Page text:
Lot 70
  • 70

A Chinese silk embroidered panel, for European (probably Portuguese or Spanish) Export market

5,000 - 8,000 GBP
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  • silk, embroidered and woven silk panel
  • approximately 310 by 247cm; 10ft. 2in., 8ft. 1in.
comprised of four joined vertical ivory silk panels, finely worked overall in polychrome silks, predominantly in satin stitch, with an exuberant design of flowering scrolls, incorporating butterflies and birds, the central medallion enclosing a palmette, lotus flowers and two phoenixes in opposing directions, the corner spandrels with stylised cloud bands and double headed bird with a crown, with a wide border with similar scrolling floral design, with narrow inner and outer borders, with interlocking floral and foliate motifs; probably intended as a coverlet for a bed, the reverse silk lining embroidered along the edge, with illegible Chinese characters (X合X本(相..)


Measurements: 247cm. horizontally across the top, 247cm. horizontally across the bottom, 309cm. vertically up the left side, 307cm. vertically up the right side.The embroidery is worked over the joins of four vertically joined cream silk panels (each approximately 70.3cm, 70.3cm, 34cm. and 70.3cm respectively). Applied with four sided silk fringe (approximately 6cm. long) and four corner large complimentary tassels. Lined with pale pink panelled silk backing. With small metal hoop on the reverse in each corner. There is some minor oxidisation to the dark browns, and therefore areas of the colour missing in areas, for example where used in butterfly wings. Within the central medallion the legs of the birds, previously brown now have delicate light coloured later cross stitches instead of the brown. There are some minor surface marks to the satin ground, for example a small dark mark within the right border, just up from centre. Small stain lower right quadrant and some minute dark spots in places. This joyous panel is worked in vibrant coloured silks, with charming motifs worked very finely and is in overall very good condition. This is a beautiful panel.
"In response to your inquiry, we are pleased to provide you with a general report of the condition of the property described above. Since we are not professional conservators or restorers, we urge you to consult with a restorer or conservator of your choice who will be better able to provide a detailed, professional report. Prospective buyers should inspect each lot to satisfy themselves as to condition and must understand that any statement made by Sotheby's is merely a subjective, qualified opinion. Prospective buyers should also refer to any Important Notices regarding this sale, which are printed in the Sale Catalogue.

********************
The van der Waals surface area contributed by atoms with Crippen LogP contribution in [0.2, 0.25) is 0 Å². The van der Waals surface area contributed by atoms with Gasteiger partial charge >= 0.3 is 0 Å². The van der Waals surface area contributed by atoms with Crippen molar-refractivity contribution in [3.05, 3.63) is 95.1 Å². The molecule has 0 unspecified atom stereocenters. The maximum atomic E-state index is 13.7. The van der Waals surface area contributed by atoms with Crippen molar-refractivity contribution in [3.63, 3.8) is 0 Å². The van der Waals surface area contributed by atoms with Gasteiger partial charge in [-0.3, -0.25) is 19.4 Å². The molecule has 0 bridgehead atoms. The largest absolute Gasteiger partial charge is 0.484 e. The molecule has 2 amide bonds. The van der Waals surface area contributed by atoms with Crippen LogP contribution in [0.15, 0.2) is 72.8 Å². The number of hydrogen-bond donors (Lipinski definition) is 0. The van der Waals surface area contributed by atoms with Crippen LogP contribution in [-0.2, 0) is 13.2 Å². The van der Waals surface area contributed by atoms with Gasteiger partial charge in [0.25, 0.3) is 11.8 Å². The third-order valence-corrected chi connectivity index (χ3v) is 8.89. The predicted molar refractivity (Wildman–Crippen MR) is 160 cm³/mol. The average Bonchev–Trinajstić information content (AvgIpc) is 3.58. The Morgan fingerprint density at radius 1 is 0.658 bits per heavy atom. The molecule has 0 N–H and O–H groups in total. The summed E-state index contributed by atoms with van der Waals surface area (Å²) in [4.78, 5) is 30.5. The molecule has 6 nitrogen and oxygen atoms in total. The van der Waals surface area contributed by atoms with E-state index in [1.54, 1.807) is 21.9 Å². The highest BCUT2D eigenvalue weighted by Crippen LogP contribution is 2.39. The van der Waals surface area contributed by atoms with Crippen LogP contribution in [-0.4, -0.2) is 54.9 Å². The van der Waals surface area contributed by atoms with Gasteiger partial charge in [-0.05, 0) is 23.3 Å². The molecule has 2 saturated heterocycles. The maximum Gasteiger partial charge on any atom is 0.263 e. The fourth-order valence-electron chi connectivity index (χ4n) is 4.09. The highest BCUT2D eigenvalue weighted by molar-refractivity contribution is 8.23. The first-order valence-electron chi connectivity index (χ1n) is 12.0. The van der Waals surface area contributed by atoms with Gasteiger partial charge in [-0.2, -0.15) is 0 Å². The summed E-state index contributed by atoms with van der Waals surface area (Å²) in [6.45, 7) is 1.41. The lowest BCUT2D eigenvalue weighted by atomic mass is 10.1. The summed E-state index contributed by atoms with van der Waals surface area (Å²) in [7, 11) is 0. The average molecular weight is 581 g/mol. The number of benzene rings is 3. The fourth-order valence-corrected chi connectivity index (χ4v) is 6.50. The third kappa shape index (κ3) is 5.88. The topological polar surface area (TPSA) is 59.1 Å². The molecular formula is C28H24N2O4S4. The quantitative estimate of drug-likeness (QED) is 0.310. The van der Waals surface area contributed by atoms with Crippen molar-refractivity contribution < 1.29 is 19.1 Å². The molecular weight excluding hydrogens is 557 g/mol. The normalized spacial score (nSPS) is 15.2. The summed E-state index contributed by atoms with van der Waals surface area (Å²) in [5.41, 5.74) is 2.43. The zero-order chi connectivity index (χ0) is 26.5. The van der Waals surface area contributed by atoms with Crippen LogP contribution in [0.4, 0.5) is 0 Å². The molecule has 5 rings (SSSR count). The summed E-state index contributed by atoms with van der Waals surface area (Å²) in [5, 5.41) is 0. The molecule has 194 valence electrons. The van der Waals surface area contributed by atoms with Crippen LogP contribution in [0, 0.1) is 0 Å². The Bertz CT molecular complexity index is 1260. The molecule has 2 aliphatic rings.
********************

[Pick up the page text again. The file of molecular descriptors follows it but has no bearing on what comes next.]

Catalogue Note

When European traders arrived in China in the early 16th century, the very well established woven silk industry in China was adapted to suit the taste of the Western market. The Portuguese establishment of a sea route around Africa in 1498, gave Iberia access to Ming China and the influences of their woven and embroidered silks. Macao is recorded as producing pieces for the Spanish and Portuguese markets. Initially it was only motifs which were ‘Western’ influences, and they were incorporated into distinctively Chinese influenced compositions. Beginning in the 17th century the textiles manufactured were specifically manufactured for the Western markets and often made to order from patterns supplied by the merchants. The double-headed eagle motif was derived from the coat-of-arms of the Habsburg monarchs who ruled Austria and Spain in the 16th and 17th centuries (1566 through to 1700). Between 1660 and 1700, Chinese embroiderers were recorded working in Surat in Indian (on pieces in chain stitch, with Chinese, Mughal Indian and Persian influences) and the large number of Chinese working in Manila by the 17th century resulted in the Sino-Spanish silk trade which Chinese designs reflecting the Spanish taste, until shortly after 1800.  The East India and the Dutch East India Company had great economic success bringing Chinese silks, including silk embroidered coverlets to Europe, to accompany the chinoserie themed furnishings. For examples of embroidered and woven silks and damasks for the Western market, and Spanish and Portuguese markets, from the 16th century through to the 18th century, see John E. Vollmer, E.J.Keall, E. Nagai-Berthrong, Silk Roads * China Ships: An Exhibition of East-West Trade, Exhibition, 10 September 1983 – 8 January 1984, Royal Ontario Museum, Ontario, 1983, Silken webs of imperial dreams.. pp.13-22, for examples of damask and brocades with the double headed eagles, similar to the motif used in the present coverlet (p.19), and examples including an early 18th century Chinese embroidered coverlet, made for the Western market (Royal Ontario Museum, 914.7.17), which has a clear demarcation of border design, and an example of saffron yellow silk ground embroidered coverlet, specifically made for the Portuguese market, late 17th/early 18th century. For a c.1770/90 comparable see V&A (Inv.T.387-1970).

Related Literature:
Lanto Synge, Art of Embroidery, History of Style and Technique, The Royal School of Needlework, London, 2001, Chp. X, China a long heritage of silk, pp.286-309, Chinese exports to Europe, pp. 305-309;
Mary Schoeser, Silk, Yale University Press, New Haven and London, 2009, Silk in use, pp. 66-115